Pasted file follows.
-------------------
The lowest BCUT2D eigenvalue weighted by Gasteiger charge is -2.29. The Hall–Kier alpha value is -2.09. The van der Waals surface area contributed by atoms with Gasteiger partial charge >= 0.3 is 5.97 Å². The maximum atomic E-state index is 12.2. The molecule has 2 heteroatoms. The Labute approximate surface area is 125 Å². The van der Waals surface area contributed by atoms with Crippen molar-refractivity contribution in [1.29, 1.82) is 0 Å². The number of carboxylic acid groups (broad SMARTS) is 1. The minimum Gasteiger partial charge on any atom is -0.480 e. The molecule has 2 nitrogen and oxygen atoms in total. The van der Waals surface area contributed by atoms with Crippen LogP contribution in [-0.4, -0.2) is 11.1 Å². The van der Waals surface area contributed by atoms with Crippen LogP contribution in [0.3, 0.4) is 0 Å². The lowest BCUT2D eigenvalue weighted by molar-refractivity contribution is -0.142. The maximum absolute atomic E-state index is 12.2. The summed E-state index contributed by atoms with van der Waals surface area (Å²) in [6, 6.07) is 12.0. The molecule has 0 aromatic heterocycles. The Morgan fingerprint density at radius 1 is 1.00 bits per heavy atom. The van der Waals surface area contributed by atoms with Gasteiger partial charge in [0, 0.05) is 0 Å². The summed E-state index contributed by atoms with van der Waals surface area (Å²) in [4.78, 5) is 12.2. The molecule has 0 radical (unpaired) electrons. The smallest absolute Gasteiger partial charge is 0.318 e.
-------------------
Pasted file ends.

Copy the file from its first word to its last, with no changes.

The lowest BCUT2D eigenvalue weighted by Gasteiger charge is -2.29. The Hall–Kier alpha value is -2.09. The van der Waals surface area contributed by atoms with Gasteiger partial charge >= 0.3 is 5.97 Å². The maximum atomic E-state index is 12.2. The molecule has 2 heteroatoms. The Labute approximate surface area is 125 Å². The van der Waals surface area contributed by atoms with Crippen molar-refractivity contribution in [1.29, 1.82) is 0 Å². The number of carboxylic acid groups (broad SMARTS) is 1. The minimum Gasteiger partial charge on any atom is -0.480 e. The molecule has 2 nitrogen and oxygen atoms in total. The van der Waals surface area contributed by atoms with Crippen LogP contribution in [-0.4, -0.2) is 11.1 Å². The van der Waals surface area contributed by atoms with Crippen LogP contribution in [0.3, 0.4) is 0 Å². The lowest BCUT2D eigenvalue weighted by molar-refractivity contribution is -0.142. The maximum absolute atomic E-state index is 12.2. The summed E-state index contributed by atoms with van der Waals surface area (Å²) in [6, 6.07) is 12.0. The molecule has 0 aromatic heterocycles. The Morgan fingerprint density at radius 1 is 1.00 bits per heavy atom. The van der Waals surface area contributed by atoms with Gasteiger partial charge in [0, 0.05) is 0 Å². The summed E-state index contributed by atoms with van der Waals surface area (Å²) in [4.78, 5) is 12.2. The molecule has 0 radical (unpaired) electrons. The smallest absolute Gasteiger partial charge is 0.318 e.